Infrastructure: The Road to Survival


It’s not sexy. It doesn’t work well on a bumper sticker easily. It doesn’t bring in big donations to charities or get people energized. But infrastructure is the key to our future survival and prosperity. A continually changing climate and environment necessitates advancing infrastructure renewal to keep pace. In Bill McKibben’s Eaarth, a new world is described that is radically different than the one we currently enjoy, and one that we may even begin to experience within our lifetimes. The effects of global warming on this new world, Eaarth, will have serious economic repercussions; for example, Hurricane Katrina caused about $108 billion of damage in the United States. The infrastructure that was in place before the storm was severely insufficient to match the storm, even though predictions had been made before the storm hit in 2005 that the infrastructure needed to be beefed up in case of a direct hit by a hurricane. Had the city’s infrastructure been attended to before the storm, the economic and personal costs to the people of New Orleans would have been far less severe.

A well-maintained infrastructure is pivotal to whether or not we can maintain the lifestyles we have grown accustomed to. If any more delay persists, the global economy will be dangerously unprepared for the looming fate that awaits us just over the horizon. Shocks on the scale of Hurricane Katrina are not going away; they’ll be a fact of life, and we need to be proactive with precautionary measures and fundamental changes to our economic and physical landscape in order to weather the impending storm (pun intended).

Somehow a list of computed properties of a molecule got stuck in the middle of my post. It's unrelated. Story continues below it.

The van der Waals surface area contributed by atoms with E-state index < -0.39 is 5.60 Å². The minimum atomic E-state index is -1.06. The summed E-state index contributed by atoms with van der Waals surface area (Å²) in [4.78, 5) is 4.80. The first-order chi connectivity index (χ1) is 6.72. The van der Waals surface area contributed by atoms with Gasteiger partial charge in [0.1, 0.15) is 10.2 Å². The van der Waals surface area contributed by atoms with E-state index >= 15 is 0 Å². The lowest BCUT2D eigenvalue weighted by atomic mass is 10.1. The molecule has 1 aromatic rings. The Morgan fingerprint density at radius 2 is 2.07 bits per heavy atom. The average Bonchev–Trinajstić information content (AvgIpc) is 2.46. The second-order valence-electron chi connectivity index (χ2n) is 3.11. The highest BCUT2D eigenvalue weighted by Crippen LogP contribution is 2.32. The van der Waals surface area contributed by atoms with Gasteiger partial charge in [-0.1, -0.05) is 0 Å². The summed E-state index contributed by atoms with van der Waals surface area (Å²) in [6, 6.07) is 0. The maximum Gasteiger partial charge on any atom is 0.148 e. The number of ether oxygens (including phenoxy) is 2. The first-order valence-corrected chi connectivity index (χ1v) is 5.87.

However, McKibben is not suggesting just throwing money randomly on infrastructure renewal projects; he implores a smarter, long-term planning perspective that takes into consideration the changes that will happen not only in the next decade or two, but over the next century. Rising sea levels will submerge coastal roads and bridges around the world; rather than repairing those that most likely will be inaccessible in a few years, it’s more effective to repair infrastructure that is out of the danger zone and that will be available for use further into the future. If we’re smart about what and how we overhaul our infrastructure systems, we’ll be far better prepared to withstand what lies ahead.

McKibben said “we’ve got to harden our communities so they can withstand the couple of degrees of global warming that are now inescapable.” Investment in infrastructure is not only to ensure our long-term prosperity, although it is that; it is also to guarantee and protect our ability to adapt and function in the ever-changing world and to survive. Everything is at stake, and it won’t be easy to defend it. But, when you weigh the options, the course of action is clear.

When Self-Interest Trumped Truth: The Politicization of Climate Change

global warming science fiction